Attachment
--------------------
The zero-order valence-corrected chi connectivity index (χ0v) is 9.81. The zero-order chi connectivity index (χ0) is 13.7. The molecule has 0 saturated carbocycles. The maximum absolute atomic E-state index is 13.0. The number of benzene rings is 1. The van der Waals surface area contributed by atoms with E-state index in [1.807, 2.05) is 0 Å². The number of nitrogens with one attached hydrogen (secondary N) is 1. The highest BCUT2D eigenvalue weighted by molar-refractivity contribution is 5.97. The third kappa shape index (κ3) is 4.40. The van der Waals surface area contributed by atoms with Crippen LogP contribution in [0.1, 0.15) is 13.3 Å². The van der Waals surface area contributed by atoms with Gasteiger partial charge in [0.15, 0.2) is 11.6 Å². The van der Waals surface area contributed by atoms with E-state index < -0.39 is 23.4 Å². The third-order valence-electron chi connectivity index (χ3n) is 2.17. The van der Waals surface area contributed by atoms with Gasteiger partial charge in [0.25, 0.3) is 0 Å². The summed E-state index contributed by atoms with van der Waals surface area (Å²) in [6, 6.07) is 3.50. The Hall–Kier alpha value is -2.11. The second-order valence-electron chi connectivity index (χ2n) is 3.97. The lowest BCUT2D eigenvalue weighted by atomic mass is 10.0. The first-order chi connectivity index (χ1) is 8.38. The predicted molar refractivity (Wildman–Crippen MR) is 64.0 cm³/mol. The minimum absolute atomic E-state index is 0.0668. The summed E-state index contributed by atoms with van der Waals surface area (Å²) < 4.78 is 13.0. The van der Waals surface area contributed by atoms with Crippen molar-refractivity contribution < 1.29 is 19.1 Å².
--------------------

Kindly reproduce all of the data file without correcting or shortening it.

The zero-order valence-corrected chi connectivity index (χ0v) is 9.81. The zero-order chi connectivity index (χ0) is 13.7. The molecule has 0 saturated carbocycles. The maximum absolute atomic E-state index is 13.0. The number of benzene rings is 1. The van der Waals surface area contributed by atoms with E-state index in [1.807, 2.05) is 0 Å². The number of nitrogens with one attached hydrogen (secondary N) is 1. The highest BCUT2D eigenvalue weighted by molar-refractivity contribution is 5.97. The third kappa shape index (κ3) is 4.40. The van der Waals surface area contributed by atoms with Crippen LogP contribution in [0.1, 0.15) is 13.3 Å². The van der Waals surface area contributed by atoms with Gasteiger partial charge in [0.15, 0.2) is 11.6 Å². The van der Waals surface area contributed by atoms with E-state index < -0.39 is 23.4 Å². The third-order valence-electron chi connectivity index (χ3n) is 2.17. The van der Waals surface area contributed by atoms with Gasteiger partial charge in [0.25, 0.3) is 0 Å². The summed E-state index contributed by atoms with van der Waals surface area (Å²) in [6, 6.07) is 3.50. The Hall–Kier alpha value is -2.11. The second-order valence-electron chi connectivity index (χ2n) is 3.97. The lowest BCUT2D eigenvalue weighted by atomic mass is 10.0. The first-order chi connectivity index (χ1) is 8.38. The predicted molar refractivity (Wildman–Crippen MR) is 64.0 cm³/mol. The minimum absolute atomic E-state index is 0.0668. The summed E-state index contributed by atoms with van der Waals surface area (Å²) < 4.78 is 13.0. The van der Waals surface area contributed by atoms with Crippen molar-refractivity contribution < 1.29 is 19.1 Å².